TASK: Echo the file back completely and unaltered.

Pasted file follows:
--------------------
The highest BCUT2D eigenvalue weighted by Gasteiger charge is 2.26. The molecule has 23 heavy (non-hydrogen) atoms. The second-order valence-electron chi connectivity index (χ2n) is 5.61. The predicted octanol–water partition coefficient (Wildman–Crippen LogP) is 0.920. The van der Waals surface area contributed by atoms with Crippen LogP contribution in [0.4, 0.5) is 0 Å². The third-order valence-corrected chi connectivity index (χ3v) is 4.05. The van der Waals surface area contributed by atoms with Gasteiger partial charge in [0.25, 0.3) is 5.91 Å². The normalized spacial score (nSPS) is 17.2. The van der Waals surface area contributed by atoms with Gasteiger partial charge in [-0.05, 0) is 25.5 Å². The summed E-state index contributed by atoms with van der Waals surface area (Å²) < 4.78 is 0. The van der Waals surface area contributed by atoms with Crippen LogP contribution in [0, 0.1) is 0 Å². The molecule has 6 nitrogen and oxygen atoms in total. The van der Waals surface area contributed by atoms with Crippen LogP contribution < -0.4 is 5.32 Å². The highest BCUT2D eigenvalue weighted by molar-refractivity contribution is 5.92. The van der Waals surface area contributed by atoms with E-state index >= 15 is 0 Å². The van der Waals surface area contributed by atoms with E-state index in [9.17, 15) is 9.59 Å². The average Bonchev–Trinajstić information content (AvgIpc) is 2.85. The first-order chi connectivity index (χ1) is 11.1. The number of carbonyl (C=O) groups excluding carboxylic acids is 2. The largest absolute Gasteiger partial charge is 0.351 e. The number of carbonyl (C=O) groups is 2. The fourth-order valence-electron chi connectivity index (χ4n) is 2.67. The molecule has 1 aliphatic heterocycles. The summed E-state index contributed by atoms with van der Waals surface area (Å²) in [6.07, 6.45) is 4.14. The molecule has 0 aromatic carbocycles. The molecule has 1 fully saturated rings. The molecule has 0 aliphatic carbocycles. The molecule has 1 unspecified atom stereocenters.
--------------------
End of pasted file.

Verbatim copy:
The highest BCUT2D eigenvalue weighted by Gasteiger charge is 2.26. The molecule has 23 heavy (non-hydrogen) atoms. The second-order valence-electron chi connectivity index (χ2n) is 5.61. The predicted octanol–water partition coefficient (Wildman–Crippen LogP) is 0.920. The van der Waals surface area contributed by atoms with Crippen LogP contribution in [0.4, 0.5) is 0 Å². The third-order valence-corrected chi connectivity index (χ3v) is 4.05. The van der Waals surface area contributed by atoms with Gasteiger partial charge in [0.25, 0.3) is 5.91 Å². The normalized spacial score (nSPS) is 17.2. The van der Waals surface area contributed by atoms with Gasteiger partial charge in [-0.05, 0) is 25.5 Å². The summed E-state index contributed by atoms with van der Waals surface area (Å²) < 4.78 is 0. The van der Waals surface area contributed by atoms with Crippen LogP contribution in [0, 0.1) is 0 Å². The molecule has 6 nitrogen and oxygen atoms in total. The van der Waals surface area contributed by atoms with Crippen LogP contribution < -0.4 is 5.32 Å². The highest BCUT2D eigenvalue weighted by molar-refractivity contribution is 5.92. The van der Waals surface area contributed by atoms with E-state index >= 15 is 0 Å². The van der Waals surface area contributed by atoms with E-state index in [9.17, 15) is 9.59 Å². The average Bonchev–Trinajstić information content (AvgIpc) is 2.85. The first-order chi connectivity index (χ1) is 11.1. The number of carbonyl (C=O) groups excluding carboxylic acids is 2. The largest absolute Gasteiger partial charge is 0.351 e. The number of carbonyl (C=O) groups is 2. The fourth-order valence-electron chi connectivity index (χ4n) is 2.67. The molecule has 1 aliphatic heterocycles. The summed E-state index contributed by atoms with van der Waals surface area (Å²) in [6.07, 6.45) is 4.14. The molecule has 0 aromatic carbocycles. The molecule has 1 fully saturated rings. The molecule has 0 aliphatic carbocycles. The molecule has 1 unspecified atom stereocenters.